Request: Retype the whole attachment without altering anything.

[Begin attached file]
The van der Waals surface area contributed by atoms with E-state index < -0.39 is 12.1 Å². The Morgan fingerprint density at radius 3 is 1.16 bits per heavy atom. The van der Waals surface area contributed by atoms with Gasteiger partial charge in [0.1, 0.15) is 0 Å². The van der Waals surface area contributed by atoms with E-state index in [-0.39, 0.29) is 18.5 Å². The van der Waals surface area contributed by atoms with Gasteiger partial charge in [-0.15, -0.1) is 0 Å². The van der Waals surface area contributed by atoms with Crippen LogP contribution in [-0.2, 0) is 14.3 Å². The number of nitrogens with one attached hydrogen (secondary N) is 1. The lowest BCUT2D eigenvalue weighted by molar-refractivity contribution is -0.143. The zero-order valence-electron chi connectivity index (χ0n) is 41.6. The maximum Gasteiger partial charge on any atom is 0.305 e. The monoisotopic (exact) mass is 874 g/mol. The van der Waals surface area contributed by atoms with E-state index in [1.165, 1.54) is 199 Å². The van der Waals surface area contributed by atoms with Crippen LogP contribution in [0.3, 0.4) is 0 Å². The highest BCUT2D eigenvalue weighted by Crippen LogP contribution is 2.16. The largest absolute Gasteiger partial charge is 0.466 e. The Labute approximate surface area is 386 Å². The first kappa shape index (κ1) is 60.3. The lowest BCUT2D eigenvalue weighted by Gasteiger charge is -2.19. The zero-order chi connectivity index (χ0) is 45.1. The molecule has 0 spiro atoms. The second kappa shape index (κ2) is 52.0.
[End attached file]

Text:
The van der Waals surface area contributed by atoms with E-state index < -0.39 is 12.1 Å². The Morgan fingerprint density at radius 3 is 1.16 bits per heavy atom. The van der Waals surface area contributed by atoms with Gasteiger partial charge in [0.1, 0.15) is 0 Å². The van der Waals surface area contributed by atoms with E-state index in [-0.39, 0.29) is 18.5 Å². The van der Waals surface area contributed by atoms with Gasteiger partial charge in [-0.15, -0.1) is 0 Å². The van der Waals surface area contributed by atoms with Crippen LogP contribution in [-0.2, 0) is 14.3 Å². The number of nitrogens with one attached hydrogen (secondary N) is 1. The lowest BCUT2D eigenvalue weighted by molar-refractivity contribution is -0.143. The zero-order valence-electron chi connectivity index (χ0n) is 41.6. The maximum Gasteiger partial charge on any atom is 0.305 e. The monoisotopic (exact) mass is 874 g/mol. The van der Waals surface area contributed by atoms with E-state index in [1.165, 1.54) is 199 Å². The van der Waals surface area contributed by atoms with Crippen LogP contribution in [0.3, 0.4) is 0 Å². The highest BCUT2D eigenvalue weighted by Crippen LogP contribution is 2.16. The largest absolute Gasteiger partial charge is 0.466 e. The Labute approximate surface area is 386 Å². The first kappa shape index (κ1) is 60.3. The lowest BCUT2D eigenvalue weighted by Gasteiger charge is -2.19. The zero-order chi connectivity index (χ0) is 45.1. The molecule has 0 spiro atoms. The second kappa shape index (κ2) is 52.0.